Ontario Cannabis Framework and legislation


In April 2017, the federal government introduced legislation to legalize and regulate recreational cannabis in Canada. If passed, the proposed federal Cannabis Act would create rules for producing, possessing and selling cannabis across Canada.

We are committed to ensuring a safe and sensible transition to federal legalization by ensuring cannabis remains a carefully controlled substance subject to strict rules to protect youth and young adults.

  Ontario Cannabis 

Ontario rules

Ontario’s new cannabis legislation helps protect youth and young adults, keep our roads and communities safe, and ensure a safe and sensible approach to cannabis legalization.

19+ only

It will be illegal for people under the age of 19 to buy, sell, have and share recreational cannabis.

This is the same as the minimum age for the sale of tobacco and alcohol in Ontario.

Retail and online ordering

The Liquor Control Board of Ontario (LCBO) will oversee the sale and distribution of recreational cannabis through a subsidiary corporation, taking advantage of its experience in distributing controlled substances and commitments to social responsibility.

When legalized by the federal government, cannabis will be sold:

  • in stores under strict retailing standards that meet federal requirements for cannabis sales
  • online where products would be delivered securely and safely across the province

Cannabis will not be sold in the same stores as alcohol.

We expect:

  • online distribution to be available across the province
  • about 40 stand-alone cannabis stores open for day one
  • 80 stores open by July 1, 2019, and 150 stores open by 2020

The Ministry of Finance and the LCBO have been engaging with municipalities to discuss the process for siting stores, and are providing updates throughout this process.

Additional details about the retail and distribution system will be determined as we continue to work with municipalities, Indigenous communities and other stakeholders.

Learn more about our retail model for recreational cannabis.

Limiting use in public

To protect the health and well-being of everyone in Ontario, especially children, youth and other vulnerable people, we will restrict where cannabis can be used, including limiting exposure to second-hand smoke and vapour. This is similar to Ontario’s existing laws for alcohol and tobacco.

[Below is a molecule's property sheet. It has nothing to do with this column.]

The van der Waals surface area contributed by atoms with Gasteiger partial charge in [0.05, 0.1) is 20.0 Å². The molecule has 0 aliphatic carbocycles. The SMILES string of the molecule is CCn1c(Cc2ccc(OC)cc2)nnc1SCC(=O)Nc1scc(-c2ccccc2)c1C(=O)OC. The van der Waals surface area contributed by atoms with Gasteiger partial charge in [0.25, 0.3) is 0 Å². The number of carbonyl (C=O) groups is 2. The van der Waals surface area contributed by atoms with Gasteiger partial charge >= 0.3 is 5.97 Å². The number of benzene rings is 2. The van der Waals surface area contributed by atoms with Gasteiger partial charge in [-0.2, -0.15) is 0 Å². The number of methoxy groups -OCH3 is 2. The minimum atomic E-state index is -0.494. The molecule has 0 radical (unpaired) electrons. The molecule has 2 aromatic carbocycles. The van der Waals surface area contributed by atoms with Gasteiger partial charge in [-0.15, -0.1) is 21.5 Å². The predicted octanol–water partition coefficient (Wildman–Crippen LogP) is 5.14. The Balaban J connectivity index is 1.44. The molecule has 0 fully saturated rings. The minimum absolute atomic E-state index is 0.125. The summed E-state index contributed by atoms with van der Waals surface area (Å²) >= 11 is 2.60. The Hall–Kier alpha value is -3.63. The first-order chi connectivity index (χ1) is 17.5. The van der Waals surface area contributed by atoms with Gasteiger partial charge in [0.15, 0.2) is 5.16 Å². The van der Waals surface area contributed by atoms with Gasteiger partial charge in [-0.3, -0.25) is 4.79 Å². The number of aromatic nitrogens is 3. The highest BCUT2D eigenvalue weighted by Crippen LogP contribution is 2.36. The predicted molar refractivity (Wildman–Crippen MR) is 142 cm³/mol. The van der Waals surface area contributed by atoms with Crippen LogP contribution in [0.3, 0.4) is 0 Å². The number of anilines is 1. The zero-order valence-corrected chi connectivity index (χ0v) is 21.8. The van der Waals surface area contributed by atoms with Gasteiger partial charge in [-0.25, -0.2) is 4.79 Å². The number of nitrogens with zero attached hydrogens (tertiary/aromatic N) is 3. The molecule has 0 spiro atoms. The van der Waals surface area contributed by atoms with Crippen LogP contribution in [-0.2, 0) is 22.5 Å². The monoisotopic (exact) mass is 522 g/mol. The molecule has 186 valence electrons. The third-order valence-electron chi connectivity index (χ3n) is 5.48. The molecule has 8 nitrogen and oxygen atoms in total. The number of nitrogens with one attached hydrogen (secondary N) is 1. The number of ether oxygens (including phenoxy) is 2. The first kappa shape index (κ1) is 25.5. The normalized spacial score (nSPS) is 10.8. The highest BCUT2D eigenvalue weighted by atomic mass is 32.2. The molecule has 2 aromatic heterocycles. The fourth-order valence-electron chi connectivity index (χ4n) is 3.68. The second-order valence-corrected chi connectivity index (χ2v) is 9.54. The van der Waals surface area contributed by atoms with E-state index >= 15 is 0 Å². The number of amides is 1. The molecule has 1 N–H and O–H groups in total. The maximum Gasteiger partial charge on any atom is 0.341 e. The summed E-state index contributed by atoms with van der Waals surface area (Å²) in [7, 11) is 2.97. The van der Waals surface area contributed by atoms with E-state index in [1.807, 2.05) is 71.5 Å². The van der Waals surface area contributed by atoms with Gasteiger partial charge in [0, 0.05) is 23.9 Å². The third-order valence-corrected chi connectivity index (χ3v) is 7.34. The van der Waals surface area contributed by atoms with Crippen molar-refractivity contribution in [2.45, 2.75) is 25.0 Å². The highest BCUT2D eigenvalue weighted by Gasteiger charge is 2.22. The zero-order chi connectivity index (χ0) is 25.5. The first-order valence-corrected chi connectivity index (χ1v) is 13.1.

Under the new rules, you will:

People who are authorized to have and use medical cannabis will be subject to the same rules as tobacco smoking and electronic cigarette use.

Medical users will not be allowed to smoke or vape medical cannabis in enclosed workplaces, enclosed public places, motor vehicles and other smoke-free places, with a few exceptions.

Learn more about our plan to protect people from the health hazards of cannabis.

Keeping roads safe

Keeping Ontario’s roads safe is a critical part of our approach to the federal government’s legalization of cannabis.

We have passed new rules that will make drug-impaired driving laws even tougher, including:

  • enhancing existing impaired driving penalties
  • creating a zero-tolerance approach for young, novice and commercial drivers

Learn more about our plan to keep Ontario’s roads safe.

Protecting youth and promoting prevention

We are developing an integrated prevention and harm reduction strategy to help protect young people. This will help educators, health officials, youth workers and service providers to address and prevent substance abuse.

In the lead-up to cannabis becoming legal, we will launch a public information campaign to raise awareness about these new laws. We will also support the federal government’s planned national public awareness campaign.

Engaging our partners

To help us develop a responsible approach to regulate cannabis in Ontario, we have:

  • worked with our partners across the province, including public health experts, law enforcement, community agencies and businesses
  • consulted with municipalities and other jurisdictions that have legalized cannabis
  • initiated engagement with Indigenous communities
  • engaged the public through an online survey to get input and feedback